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How Do You Work With Other People’s Code?

By Matthew Setter

Dealing with code created by other people is a fundamental skill for a developer. Give it a year and other people’s code could even be your own.

Today I’m going to look at some of the best approaches for how to deal with other people’s code, read legacy code, effectively. It’s not an easy topic to cover.

To make the process easier, I’m framing my approach through the following areas:

  • Interact
  • Observe
  • Run Tests
  • Fix Bugs designed for Newcomers
  • Find Available Resources
  • Use a Good IDE
  • Read Books & Blogs
  • Contribute to Documentation
  • Be Considerate

Let’s get started.

Interact

Who are the lead developers? Where are they? Are they available directly in your office? If so, go have a talk with them or email them. These people should be the best sources of knowledge about a project.

Are you a remote worker or freelancer? What communication channels does the project or company have? Are developers on IRC, Slack, Twitter, email, Trello or something else?

Make sure you are where they are. A criticism often leveled at Zend Framework 2 is that there’s no active community. That’s not the case, as the IRC channel is active on a daily basis. So make sure you are where the developers and other team members are.

Observe

When you first start on a project, take it easy on yourself. Don’t expect to know everything right from the start. The estimates vary, but I’ve heard of three weeks to three months of daily work with codebases before a developer can truly be considered productive with that codebase.

Some people have the misguided perception that you can, somehow, just jump in and instantly be productive. Perhaps they’ve watched too many Hollywood movies like Swordfish.

Codebases take time to learn as they’re invested with the ideas, preconceptions, beliefs and approaches of all the developers who worked on the project. Given that you’re new, you won’t have any of the background knowledge.

Here are 5 good ways to get started:

  • Take time to step through everything
  • Ask questions
  • Setup a test installation
  • Attempt to use the test installation
  • Read through the code comments and related documentation

Don’t be hard on yourself, give yourself a chance to make a good start. After a while, you’ll start to have a better understanding of how the application has been put together.

At this point, start to move faster by asking questions of other developers and senior developers. You would have built a list of questions as you went through the codebase.

Take time out to ask the other developers for answers to your questions and queries. Don’t be shy, jump in and get the answers and input you need.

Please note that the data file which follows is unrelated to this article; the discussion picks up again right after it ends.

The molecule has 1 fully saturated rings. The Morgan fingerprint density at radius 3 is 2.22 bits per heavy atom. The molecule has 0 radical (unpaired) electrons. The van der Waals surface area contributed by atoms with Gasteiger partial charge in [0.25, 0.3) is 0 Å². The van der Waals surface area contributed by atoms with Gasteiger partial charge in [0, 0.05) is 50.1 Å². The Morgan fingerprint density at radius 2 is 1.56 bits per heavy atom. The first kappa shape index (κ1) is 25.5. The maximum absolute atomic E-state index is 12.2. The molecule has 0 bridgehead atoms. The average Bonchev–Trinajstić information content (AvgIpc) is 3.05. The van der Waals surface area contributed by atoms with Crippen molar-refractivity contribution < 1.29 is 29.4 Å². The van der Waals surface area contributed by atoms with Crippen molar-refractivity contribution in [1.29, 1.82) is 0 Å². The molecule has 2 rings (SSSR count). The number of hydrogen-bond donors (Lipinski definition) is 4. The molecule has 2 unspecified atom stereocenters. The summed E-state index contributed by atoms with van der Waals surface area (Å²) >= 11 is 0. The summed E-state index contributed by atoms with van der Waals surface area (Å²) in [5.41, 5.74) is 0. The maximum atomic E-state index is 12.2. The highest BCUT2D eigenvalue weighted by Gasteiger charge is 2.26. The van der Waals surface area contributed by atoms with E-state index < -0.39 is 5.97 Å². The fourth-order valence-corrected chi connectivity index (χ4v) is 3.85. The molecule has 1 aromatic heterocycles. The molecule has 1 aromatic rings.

Run Tests

running-phpunit

Any good codebase should have tests. If it doesn’t, that’s not a good sign. It needn’t be insidious — it could just be a developer or development team who’d never implemented testing — but I’d be more than a little concerned if there were none.

If there are tests, run them. Do they pass? I’ve come across more than one source codebase which has a suite of tests which no one seemed able to actually run. Have they been kept up to date?

Now you’ve tried running them, have a good read through them. If they’re well written, they should describe how the application works, what it’s expected to do, and how different components hang together. Make sure you take the time to do this, as it can be quite insightful.

Fix Bugs Designed for Newcomers

Another easy way to start out is fixing the bugs targeted at newcomers, or more junior developers, on the project. Two good examples are Joind.In and ownCloud, the bug tracker for the latter you can see in the screenshot below.

owncloud

You can see these tickets have been clearly marked. Have a read-through and get involved. These bugs won’t be highly technical, but you’ll be able to ease in to the project, building your confidence and knowledge.

While glory and technical complexity can be great for the ego, when things don’t work or take too long, they don’t do any favors for your pride and enthusiasm. Start small and ease your way in.

Find Available Resources

One of the best things you can do when taking over a codebase, or when coming into an existing team, is to gather as many resources together as you can. Not sure of what to look for? Here’s some ideas to get you started:

  • Do you have access to the mailing list archives?
  • Is there a project or company wiki?
  • What project documentation has been compiled?
  • Have you read through the version control history?
  • Have the contributors written meaningful commit messages, consistently?

Use a Good IDE

phpstorm-syntax-highlighting

Good IDEs are worth their proverbial weight in gold. Whether you’re a Ruby, Python, Go, Java, PHP or other language developer, find a good IDE either specifically dedicated to or suitably customizable for your language of choice.